We saw a 5 story pagoda which was built in the 700s and restored most recently (after burning down five times) in 1426. Its amazing how old it is.
I included N for scale.

After that, we went to Todaiji Temple, which is the largest wooden structure in the world. And, amazingly, before it was rebuilt in 1709, it was 30% larger! The cherry blossoms are starting to come out, so pretty!
blossoms along the road

a very large wooden gate on the way to Todai-ji. WATCH OUT FOR THE DEER!

the exterior terrace (?) or wall (?) around Todaiji

the kids in front of the structure

Todaiji. The original building had either 5 or 7 doors in front instead of 3, it was a lot bigger. They have scale models of the original complex which had matching SEVEN story pagodas flanking the main temple. Amazing.

It contains the Great Buddha (Daibutsu), one of the largest bronze statues in the world.  There is a hole carved in one of the support beams which is the same size as the Daibutsu's nostril, and if you crawl through it you are on the path to enlightenment. The line was very long or I would have struggled my way through, but it was a tight squeeze for N, so maybe I won't fit...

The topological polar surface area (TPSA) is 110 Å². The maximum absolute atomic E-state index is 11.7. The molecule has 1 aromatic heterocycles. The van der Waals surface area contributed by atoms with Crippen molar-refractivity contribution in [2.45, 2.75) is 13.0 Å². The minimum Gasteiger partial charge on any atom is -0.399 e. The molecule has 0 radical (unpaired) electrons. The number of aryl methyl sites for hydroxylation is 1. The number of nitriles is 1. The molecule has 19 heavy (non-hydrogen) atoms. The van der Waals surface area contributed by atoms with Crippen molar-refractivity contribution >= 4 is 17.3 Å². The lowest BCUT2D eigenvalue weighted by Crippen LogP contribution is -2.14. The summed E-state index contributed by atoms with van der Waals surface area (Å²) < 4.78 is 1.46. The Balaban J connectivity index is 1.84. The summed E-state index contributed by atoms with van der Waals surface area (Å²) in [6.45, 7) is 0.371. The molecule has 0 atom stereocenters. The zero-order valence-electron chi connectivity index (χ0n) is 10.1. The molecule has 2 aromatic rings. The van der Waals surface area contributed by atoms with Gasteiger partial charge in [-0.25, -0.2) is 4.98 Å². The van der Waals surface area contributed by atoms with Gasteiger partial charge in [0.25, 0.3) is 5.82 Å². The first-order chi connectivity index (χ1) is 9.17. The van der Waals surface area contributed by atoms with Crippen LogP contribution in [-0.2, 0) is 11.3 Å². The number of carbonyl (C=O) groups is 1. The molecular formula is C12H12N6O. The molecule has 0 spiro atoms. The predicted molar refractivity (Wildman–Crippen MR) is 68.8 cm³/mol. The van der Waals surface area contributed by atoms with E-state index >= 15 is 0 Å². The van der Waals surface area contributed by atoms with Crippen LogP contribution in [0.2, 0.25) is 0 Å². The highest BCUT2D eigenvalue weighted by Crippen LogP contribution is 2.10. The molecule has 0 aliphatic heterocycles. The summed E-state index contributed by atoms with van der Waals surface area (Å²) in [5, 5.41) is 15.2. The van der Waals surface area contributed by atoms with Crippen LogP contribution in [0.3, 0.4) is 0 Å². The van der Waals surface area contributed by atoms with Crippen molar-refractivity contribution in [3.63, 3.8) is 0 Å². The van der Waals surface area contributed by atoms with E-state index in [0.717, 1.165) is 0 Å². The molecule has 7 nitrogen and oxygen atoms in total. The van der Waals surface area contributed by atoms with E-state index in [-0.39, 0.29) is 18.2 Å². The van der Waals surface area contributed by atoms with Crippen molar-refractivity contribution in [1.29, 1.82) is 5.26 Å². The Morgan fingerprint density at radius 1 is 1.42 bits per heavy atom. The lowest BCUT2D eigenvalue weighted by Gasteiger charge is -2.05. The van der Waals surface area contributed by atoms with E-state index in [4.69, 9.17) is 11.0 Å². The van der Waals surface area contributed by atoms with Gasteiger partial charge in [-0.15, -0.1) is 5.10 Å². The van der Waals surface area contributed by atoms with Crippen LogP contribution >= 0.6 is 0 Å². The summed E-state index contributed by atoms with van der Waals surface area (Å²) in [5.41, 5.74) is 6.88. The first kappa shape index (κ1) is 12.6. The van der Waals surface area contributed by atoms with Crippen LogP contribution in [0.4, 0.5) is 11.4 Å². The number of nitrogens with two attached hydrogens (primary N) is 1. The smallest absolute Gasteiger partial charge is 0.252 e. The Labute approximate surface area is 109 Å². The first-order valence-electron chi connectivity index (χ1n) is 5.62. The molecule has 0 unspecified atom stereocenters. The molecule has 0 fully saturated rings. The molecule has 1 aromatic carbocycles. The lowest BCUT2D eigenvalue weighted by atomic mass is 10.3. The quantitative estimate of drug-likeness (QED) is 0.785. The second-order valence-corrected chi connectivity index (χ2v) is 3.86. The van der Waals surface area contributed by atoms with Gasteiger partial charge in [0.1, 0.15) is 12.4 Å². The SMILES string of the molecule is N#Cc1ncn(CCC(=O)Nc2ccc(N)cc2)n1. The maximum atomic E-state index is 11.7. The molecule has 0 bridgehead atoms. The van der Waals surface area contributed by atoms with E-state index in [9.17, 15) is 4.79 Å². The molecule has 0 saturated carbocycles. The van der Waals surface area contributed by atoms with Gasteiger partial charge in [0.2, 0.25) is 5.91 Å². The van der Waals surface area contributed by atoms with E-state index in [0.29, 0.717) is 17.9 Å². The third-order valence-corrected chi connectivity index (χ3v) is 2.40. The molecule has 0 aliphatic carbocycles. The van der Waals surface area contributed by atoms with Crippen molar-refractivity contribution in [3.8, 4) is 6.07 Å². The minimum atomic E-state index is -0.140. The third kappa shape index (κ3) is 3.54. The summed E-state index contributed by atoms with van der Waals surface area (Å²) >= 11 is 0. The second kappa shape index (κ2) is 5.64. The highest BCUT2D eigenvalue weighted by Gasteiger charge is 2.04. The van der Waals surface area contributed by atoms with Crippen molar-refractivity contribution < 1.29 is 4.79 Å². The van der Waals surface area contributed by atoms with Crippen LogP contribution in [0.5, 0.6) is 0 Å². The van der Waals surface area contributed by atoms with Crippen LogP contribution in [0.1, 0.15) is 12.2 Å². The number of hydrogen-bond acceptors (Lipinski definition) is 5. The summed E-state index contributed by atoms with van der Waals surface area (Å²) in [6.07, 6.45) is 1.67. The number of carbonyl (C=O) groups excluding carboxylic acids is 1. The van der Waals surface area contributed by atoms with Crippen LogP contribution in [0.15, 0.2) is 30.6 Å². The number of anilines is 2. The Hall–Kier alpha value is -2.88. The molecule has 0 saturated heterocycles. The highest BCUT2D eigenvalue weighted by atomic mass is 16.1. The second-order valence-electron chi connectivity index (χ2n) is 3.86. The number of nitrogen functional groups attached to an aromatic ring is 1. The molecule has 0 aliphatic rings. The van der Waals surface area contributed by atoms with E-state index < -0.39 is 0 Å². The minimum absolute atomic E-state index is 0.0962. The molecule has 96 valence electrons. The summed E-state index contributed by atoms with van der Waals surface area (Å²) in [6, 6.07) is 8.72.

N has reached enlightenment!

M on her way towards enlightenment.

A look up at the beautiful decorative roof.

This lantern is a "National treasure" but I am not sure why or what it is. But it is 4.62 meters tall.

The whole courtyard is open with cherry blossom trees along the perimeter; just a few of them are blooming but in about 2 weeks it will be absolutely gorgeous here.

Finally, we walked through a few quiet streets and paths along the eastern edge of the city to Kasuga Taisha Shrine. This shrine was founded as a family shrine for the Fujiwara clan and was the one where the god arrived riding on a deer, establishing their dominance in the park.
This tall gold tower is just to the east outside the gates of Todaiji. This type of tower is usually on the top of shrines or temples (you can see one on top of the pagoda) so I think it has religious significance but I don't know.

Very interesting roots along our route ...

The shrine is surrounded by thousands of stone lanterns, moss covered trees and paths, and is amazingly beautiful.

The main gate of the shrine. We didn't go in on this trip, the kids were getting tired.

Little tiny tori and shrines are everywhere, so beautiful.

After the shrine, the kids wanted to bring home new pet deer, so we found two small tame ones to bring home. Their names are "Smoothie" and "Jewel."

There is a lot more to see here in Nara, so we will be back!